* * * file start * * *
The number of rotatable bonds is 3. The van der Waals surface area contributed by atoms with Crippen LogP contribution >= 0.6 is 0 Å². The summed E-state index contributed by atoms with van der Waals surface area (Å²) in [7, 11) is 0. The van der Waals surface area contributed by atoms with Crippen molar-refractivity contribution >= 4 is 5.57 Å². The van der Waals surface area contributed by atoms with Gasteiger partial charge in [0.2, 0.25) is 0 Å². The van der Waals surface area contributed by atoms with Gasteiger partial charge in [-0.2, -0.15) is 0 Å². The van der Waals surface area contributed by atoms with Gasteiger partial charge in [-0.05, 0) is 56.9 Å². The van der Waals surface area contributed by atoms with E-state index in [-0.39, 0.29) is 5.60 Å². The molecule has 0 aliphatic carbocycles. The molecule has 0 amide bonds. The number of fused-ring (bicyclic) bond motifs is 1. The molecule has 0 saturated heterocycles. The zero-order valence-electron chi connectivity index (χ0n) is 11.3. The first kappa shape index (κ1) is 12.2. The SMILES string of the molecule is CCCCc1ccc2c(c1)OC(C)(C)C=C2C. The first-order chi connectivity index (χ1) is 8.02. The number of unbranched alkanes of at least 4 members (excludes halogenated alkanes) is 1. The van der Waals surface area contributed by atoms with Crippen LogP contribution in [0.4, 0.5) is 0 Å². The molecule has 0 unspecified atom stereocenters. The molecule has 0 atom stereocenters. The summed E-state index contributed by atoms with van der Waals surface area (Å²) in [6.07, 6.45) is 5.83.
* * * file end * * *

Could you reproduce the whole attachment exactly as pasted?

The number of rotatable bonds is 3. The van der Waals surface area contributed by atoms with Crippen LogP contribution >= 0.6 is 0 Å². The summed E-state index contributed by atoms with van der Waals surface area (Å²) in [7, 11) is 0. The van der Waals surface area contributed by atoms with Crippen molar-refractivity contribution >= 4 is 5.57 Å². The van der Waals surface area contributed by atoms with Gasteiger partial charge in [0.2, 0.25) is 0 Å². The van der Waals surface area contributed by atoms with Gasteiger partial charge in [-0.2, -0.15) is 0 Å². The van der Waals surface area contributed by atoms with Gasteiger partial charge in [-0.05, 0) is 56.9 Å². The van der Waals surface area contributed by atoms with E-state index in [-0.39, 0.29) is 5.60 Å². The molecule has 0 aliphatic carbocycles. The molecule has 0 amide bonds. The number of fused-ring (bicyclic) bond motifs is 1. The molecule has 0 saturated heterocycles. The zero-order valence-electron chi connectivity index (χ0n) is 11.3. The first kappa shape index (κ1) is 12.2. The SMILES string of the molecule is CCCCc1ccc2c(c1)OC(C)(C)C=C2C. The first-order chi connectivity index (χ1) is 8.02. The number of unbranched alkanes of at least 4 members (excludes halogenated alkanes) is 1. The van der Waals surface area contributed by atoms with Crippen LogP contribution in [0.4, 0.5) is 0 Å². The molecule has 0 unspecified atom stereocenters. The molecule has 0 atom stereocenters. The summed E-state index contributed by atoms with van der Waals surface area (Å²) in [6.07, 6.45) is 5.83.